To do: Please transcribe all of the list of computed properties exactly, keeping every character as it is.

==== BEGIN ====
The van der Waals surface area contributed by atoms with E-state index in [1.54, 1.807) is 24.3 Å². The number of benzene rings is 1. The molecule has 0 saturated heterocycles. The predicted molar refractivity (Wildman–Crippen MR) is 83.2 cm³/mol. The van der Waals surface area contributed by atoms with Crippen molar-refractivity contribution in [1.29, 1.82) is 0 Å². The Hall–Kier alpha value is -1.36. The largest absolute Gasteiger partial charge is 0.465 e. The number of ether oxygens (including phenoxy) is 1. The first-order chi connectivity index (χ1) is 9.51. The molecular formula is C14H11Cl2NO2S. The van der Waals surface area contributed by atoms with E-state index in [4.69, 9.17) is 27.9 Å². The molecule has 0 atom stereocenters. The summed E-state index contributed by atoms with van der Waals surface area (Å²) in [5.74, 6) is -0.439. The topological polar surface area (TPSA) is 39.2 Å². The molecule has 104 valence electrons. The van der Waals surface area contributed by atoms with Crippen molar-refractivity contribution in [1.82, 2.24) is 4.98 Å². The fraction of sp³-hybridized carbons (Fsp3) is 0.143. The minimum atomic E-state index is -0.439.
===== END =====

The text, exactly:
The van der Waals surface area contributed by atoms with E-state index in [1.54, 1.807) is 24.3 Å². The number of benzene rings is 1. The molecule has 0 saturated heterocycles. The predicted molar refractivity (Wildman–Crippen MR) is 83.2 cm³/mol. The van der Waals surface area contributed by atoms with Crippen molar-refractivity contribution in [1.29, 1.82) is 0 Å². The Hall–Kier alpha value is -1.36. The largest absolute Gasteiger partial charge is 0.465 e. The number of ether oxygens (including phenoxy) is 1. The first-order chi connectivity index (χ1) is 9.51. The molecular formula is C14H11Cl2NO2S. The van der Waals surface area contributed by atoms with E-state index in [4.69, 9.17) is 27.9 Å². The molecule has 0 atom stereocenters. The summed E-state index contributed by atoms with van der Waals surface area (Å²) in [5.74, 6) is -0.439. The topological polar surface area (TPSA) is 39.2 Å². The molecule has 104 valence electrons. The van der Waals surface area contributed by atoms with Crippen molar-refractivity contribution in [1.82, 2.24) is 4.98 Å². The fraction of sp³-hybridized carbons (Fsp3) is 0.143. The minimum atomic E-state index is -0.439.